Scan & Match will trawl your music libraries and provide back-up copies of tracks.
Amazon has ramped up its Cloud Player offering considerably in a bid to make it more attractive to hesitant consumers.
Users are now able to control more of their music via Amazon and move more of it to the cloud by using the firm’s new Scan & Match service.
Boiled down, Amazon will scan users' iTunes and Windows Media Player libraries and match the tracks it finds with mp3s in its own catalogue. These songs will then be upgraded for free to 256 Kbps audio.
What’s more, the Cloud Player now works with a wider range of devices, including Android tablets and smartphones, the Kindle Fire, iPhone, iPod Touch and web browsers. Functionality with Sonos and Roku is coming soon.
Unfortunately, Amazon Cloud Player is only available to US customers right now, but it won't be long before the rest of the world can join in.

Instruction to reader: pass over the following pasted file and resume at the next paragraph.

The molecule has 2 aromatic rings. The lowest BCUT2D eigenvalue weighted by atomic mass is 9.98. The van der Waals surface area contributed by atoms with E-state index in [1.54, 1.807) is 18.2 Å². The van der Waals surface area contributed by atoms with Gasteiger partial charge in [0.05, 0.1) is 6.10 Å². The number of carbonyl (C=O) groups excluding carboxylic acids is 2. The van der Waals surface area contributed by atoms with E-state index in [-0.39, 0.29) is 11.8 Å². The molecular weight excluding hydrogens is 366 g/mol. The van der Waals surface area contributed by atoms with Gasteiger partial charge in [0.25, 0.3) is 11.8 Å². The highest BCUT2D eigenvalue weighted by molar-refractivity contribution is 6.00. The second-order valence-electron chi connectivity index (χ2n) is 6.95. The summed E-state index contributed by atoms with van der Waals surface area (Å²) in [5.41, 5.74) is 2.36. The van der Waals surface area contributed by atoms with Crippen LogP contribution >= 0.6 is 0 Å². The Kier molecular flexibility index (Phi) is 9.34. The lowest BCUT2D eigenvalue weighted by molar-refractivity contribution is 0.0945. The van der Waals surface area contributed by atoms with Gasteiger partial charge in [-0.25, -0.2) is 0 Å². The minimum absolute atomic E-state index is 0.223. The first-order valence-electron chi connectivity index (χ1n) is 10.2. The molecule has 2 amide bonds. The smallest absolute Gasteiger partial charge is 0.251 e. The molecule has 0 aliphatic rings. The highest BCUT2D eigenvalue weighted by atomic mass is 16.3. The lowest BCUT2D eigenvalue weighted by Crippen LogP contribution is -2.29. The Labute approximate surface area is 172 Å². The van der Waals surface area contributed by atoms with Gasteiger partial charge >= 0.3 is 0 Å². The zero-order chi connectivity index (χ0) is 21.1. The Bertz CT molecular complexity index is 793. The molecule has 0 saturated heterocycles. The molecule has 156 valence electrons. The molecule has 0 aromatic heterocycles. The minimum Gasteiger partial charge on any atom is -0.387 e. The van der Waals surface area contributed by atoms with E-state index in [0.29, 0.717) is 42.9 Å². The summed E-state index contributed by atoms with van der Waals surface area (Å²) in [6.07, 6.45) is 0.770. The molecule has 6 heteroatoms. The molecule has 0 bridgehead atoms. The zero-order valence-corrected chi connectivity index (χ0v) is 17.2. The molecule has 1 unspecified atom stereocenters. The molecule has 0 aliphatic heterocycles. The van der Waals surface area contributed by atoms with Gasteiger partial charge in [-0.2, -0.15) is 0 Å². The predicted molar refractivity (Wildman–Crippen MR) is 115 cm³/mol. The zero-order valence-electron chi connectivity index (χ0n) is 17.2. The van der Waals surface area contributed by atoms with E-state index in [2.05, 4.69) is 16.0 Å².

The service is available in both Free and Premium flavours: Free allows customers to store all MP3 music purchased on Amazon, plus import another 250 songs to Cloud Player. Premium customers can import and store up to 250,000 songs in Cloud Player for an annual fee of $24.99. One nice touch is, songs bought on Amazon don’t contribute to that 250,000.
Amazon has signed licensing agreements with Sony Music Entertainment, EMI Music, Universal Music Group, Warner Music Group, and more than 150 independent distributors, aggregators and music publishers.
With the similar iTunes Match service costing the same but only offering storage for 25,000 songs, Amazon have really upped the ante. Let’s see what Apple does next.
Find out more at www.amazon.com/cloudplayer